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Cell Host Microbe. 2015 Oct 14;18(4):478-88. doi: 10.1016/j.chom.2015.09.002. Epub 2015 Oct 1.

Quantitative Imaging of Gut Microbiota Spatial Organization.

Author information

1
Department of Microbiology and Immunology, Stanford University School of Medicine, Stanford, CA 94305, USA.
2
Department of Physics, Stanford University, Stanford, CA 94305, USA.
3
Department of Chemical and Systems Biology, Stanford University School of Medicine, Stanford, CA 94305, USA.
4
Department of Medical Biochemistry, University of Gothenburg, 40530 Gothenburg, Sweden.
5
Department of Microbiology and Immunology, Stanford University School of Medicine, Stanford, CA 94305, USA; Department of Pediatrics, Stanford University School of Medicine, Stanford, CA 94305, USA.
6
Department of Microbiology and Immunology, Stanford University School of Medicine, Stanford, CA 94305, USA; Department of Bioengineering, Stanford University, Stanford, CA 94305, USA. Electronic address: kchuang@stanford.edu.
7
Department of Microbiology and Immunology, Stanford University School of Medicine, Stanford, CA 94305, USA. Electronic address: jsonnenburg@stanford.edu.

Abstract

Genomic technologies have significantly advanced our understanding of the composition and diversity of host-associated microbial populations. However, their spatial organization and functional interactions relative to the host have been more challenging to study. Here we present a pipeline for the assessment of intestinal microbiota localization within immunofluorescence images of fixed gut cross-sections that includes a flexible software package, BacSpace, for high-throughput quantification of microbial organization. Applying this pipeline to gnotobiotic and human microbiota-colonized mice, we demonstrate that elimination of microbiota-accessible carbohydrates (MACs) from the diet results in thinner mucus in the distal colon, increased proximity of microbes to the epithelium, and heightened expression of the inflammatory marker REG3β. Measurements of microbe-microbe proximity reveal that a MAC-deficient diet alters monophyletic spatial clustering. Furthermore, we quantify the invasion of Helicobacter pylori into the glands of the mouse stomach relative to host mitotic progenitor cells, illustrating the generalizability of this approach.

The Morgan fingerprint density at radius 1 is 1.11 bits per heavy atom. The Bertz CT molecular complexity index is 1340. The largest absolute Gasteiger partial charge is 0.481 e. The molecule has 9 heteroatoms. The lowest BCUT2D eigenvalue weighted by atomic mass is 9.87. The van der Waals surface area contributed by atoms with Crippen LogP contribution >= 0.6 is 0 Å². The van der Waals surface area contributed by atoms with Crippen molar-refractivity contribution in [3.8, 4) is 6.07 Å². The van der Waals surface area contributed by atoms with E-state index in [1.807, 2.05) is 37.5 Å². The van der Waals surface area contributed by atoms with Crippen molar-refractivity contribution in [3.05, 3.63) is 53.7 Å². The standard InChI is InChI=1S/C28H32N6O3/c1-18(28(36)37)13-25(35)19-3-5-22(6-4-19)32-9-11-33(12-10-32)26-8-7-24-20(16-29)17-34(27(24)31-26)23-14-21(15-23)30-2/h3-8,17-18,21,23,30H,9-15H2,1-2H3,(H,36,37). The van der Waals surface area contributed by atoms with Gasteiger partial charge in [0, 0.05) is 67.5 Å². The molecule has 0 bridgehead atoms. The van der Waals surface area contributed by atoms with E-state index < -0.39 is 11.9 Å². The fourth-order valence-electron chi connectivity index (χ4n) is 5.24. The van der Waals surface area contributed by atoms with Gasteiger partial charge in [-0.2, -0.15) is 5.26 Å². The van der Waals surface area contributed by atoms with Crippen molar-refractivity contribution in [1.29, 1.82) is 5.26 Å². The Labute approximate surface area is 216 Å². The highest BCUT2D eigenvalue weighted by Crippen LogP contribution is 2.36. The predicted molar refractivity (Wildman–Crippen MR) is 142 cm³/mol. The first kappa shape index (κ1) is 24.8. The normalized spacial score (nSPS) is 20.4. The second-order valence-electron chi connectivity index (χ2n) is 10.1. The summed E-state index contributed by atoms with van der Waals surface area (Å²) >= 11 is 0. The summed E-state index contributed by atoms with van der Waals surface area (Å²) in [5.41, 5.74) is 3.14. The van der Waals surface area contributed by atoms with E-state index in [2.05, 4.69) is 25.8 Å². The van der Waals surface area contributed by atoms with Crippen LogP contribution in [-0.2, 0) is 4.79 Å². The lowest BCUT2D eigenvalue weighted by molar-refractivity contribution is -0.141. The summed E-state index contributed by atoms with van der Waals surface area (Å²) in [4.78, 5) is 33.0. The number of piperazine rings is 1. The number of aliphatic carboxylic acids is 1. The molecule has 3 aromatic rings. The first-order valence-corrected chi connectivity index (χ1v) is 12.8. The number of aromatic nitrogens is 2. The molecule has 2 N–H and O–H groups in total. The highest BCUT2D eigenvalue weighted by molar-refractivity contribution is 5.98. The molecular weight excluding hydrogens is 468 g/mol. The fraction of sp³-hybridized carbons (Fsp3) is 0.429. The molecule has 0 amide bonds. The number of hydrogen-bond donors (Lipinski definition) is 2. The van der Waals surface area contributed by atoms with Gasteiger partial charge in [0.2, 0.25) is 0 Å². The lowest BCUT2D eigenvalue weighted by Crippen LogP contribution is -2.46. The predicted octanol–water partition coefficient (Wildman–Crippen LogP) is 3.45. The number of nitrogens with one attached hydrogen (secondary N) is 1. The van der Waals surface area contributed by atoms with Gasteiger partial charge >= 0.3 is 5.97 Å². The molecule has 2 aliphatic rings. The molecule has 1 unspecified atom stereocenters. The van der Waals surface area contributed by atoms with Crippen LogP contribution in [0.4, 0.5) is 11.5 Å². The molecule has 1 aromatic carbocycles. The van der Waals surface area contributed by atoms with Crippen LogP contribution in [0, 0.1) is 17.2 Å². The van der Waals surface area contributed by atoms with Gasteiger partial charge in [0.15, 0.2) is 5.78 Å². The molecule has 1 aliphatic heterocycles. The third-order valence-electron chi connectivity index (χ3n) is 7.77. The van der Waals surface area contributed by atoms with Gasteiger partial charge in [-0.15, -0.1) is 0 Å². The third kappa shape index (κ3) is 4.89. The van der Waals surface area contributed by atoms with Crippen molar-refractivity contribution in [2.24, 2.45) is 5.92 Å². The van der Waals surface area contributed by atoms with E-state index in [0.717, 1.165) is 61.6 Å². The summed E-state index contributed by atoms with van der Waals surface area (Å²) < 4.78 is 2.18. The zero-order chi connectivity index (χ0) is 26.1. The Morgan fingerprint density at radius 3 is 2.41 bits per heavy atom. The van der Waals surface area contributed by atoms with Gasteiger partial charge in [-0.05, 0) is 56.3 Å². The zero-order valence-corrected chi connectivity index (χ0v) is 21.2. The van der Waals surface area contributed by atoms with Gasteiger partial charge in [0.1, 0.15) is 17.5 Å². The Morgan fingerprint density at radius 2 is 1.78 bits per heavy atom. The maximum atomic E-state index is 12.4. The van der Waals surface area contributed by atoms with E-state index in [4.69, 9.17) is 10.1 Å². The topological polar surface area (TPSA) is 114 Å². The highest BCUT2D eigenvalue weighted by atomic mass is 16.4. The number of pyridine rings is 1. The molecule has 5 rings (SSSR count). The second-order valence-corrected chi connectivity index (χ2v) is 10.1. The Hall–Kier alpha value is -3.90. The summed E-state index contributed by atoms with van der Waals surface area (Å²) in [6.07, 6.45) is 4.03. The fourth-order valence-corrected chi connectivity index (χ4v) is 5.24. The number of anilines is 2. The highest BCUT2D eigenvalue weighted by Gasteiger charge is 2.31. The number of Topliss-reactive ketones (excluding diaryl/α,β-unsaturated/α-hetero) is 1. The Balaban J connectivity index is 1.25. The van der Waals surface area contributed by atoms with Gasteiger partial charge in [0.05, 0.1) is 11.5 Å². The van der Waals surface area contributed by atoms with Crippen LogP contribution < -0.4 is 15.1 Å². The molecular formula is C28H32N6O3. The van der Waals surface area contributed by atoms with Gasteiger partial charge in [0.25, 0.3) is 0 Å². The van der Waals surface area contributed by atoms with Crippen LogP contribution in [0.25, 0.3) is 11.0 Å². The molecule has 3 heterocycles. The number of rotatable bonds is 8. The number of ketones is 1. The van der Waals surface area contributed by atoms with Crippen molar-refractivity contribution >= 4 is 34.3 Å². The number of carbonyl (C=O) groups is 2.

PMID:
26439864
PMCID:
PMC4628835
DOI:
10.1016/j.chom.2015.09.002
[Indexed for MEDLINE]
Free PMC Article
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